Identifying and reducing waste, essential to improving manufacturing performance, can be achieved through a methodical scrutiny of cost factors. Improvement is increased when the activities of departments and functions — and even third parties — are integrated to gain long-term efficiencies.
For a payoff in cost savings and efficiencies, initiate an improvement program. Begin your scrutiny with one significant cost factor, which you can think of as an internal value lever to be activated. The cost of goods sold (COGS) value lever includes components typically totaling 45-65% of operating cost. They include material and procurement; asset utilization; direct labor; property, plant and equipment; and warehousing and delivery. Pulling the COGS lever can increase net income as much as 15%. COGS components are interrelated; examine each for the way it individually contributes to cost as well as how it affects the other components.
Common value levers to assess in COGS are material, property and equipment, direct labor, and warehouse and logistics.
Material and procurement, and asset utilization
Investigation into the quality of raw materials and their usability is key to avoiding not only excessive inbound cost but also inefficiencies throughout processing. It follows that it’s essential to analyze the preventive equipment maintenance and the failure control modes from the time a raw material enters equipment until it exits as a finished product or work in progress.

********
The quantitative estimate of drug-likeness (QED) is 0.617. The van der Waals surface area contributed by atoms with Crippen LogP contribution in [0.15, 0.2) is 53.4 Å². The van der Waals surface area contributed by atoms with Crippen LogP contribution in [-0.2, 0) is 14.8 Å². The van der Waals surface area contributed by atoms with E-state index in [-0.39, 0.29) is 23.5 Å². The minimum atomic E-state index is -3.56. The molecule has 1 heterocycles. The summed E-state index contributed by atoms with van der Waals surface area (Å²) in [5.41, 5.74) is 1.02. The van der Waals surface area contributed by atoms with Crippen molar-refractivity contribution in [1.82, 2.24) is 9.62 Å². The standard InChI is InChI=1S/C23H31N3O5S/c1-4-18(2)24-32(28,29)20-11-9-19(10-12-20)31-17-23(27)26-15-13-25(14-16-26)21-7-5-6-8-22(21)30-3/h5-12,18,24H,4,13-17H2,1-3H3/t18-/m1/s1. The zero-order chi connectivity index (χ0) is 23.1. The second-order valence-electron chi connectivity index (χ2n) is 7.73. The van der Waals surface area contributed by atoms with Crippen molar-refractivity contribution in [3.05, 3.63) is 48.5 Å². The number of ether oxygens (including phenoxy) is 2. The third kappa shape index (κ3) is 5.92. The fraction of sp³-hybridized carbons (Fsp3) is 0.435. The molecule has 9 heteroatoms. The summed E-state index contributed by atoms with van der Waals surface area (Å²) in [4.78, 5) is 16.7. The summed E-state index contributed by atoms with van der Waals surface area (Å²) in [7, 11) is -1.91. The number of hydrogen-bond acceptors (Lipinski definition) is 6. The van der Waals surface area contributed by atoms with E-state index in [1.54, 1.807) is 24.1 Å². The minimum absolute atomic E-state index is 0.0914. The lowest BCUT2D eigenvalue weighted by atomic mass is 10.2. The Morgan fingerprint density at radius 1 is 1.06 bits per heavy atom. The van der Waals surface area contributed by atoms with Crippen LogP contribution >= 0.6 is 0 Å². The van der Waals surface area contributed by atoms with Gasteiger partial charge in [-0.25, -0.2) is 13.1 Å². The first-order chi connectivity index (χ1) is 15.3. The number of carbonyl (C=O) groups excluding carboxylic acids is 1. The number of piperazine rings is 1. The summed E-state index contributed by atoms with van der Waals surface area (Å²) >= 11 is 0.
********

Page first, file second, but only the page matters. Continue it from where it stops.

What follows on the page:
Labor is a highly controllable expense, with direct labor costs dependent on material and equipment predictability, as well as training, pay and salaries, work environment, personal protective gear, etc.
Formal training is essential. Expecting new hires or transfers to learn by observation can lead to the expenses of downtime, absenteeism, turnover and product quality issues.
Property, plant and equipment; warehousing and delivery/distribution
Observation is the way to get a realistic picture of material handling and movement costs. Walk around the facility to understand extra steps and/or backtracking. Follow the entire material flow to determine if fast-, medium- and slow-moving items are positioned correctly for efficiency in getting them to the manufacturing floor or the next step in the process. Watch for opportunities in labor reduction and reassignment.
Make use of statistical process controls to assess the upper and lower control limits of heat, pressure and the number of repetitions of equipment parts. Through a validation protocol, you’ll learn if equipment is delivering product within a statistical parameter. The control limits will tell you if scrap is being produced so that you can make adjustments. It will also pay off to implement an overall equipment effectiveness methodology to measure the availability, performance and quality of your products.
In addition, take into account overhead, e.g., in utilities — efficient use at low-cost times of the day and cost negotiations with providers.
Integrate activities for long-term efficiencies
In concert with the tactical approach — pulling value levers — focus strategically on LEAN methods to drive improvements. A collective process of people working together on solutions, LEAN catalogs costs associated with work processes to identify waste and inefficiencies across the organization. It supports end-to-end business planning for every functional area. Through LEAN, capture and maintain a holistic view to ensure that improvements are sustained daily, weekly and monthly.
Case study: Efficiencies and quality through harmony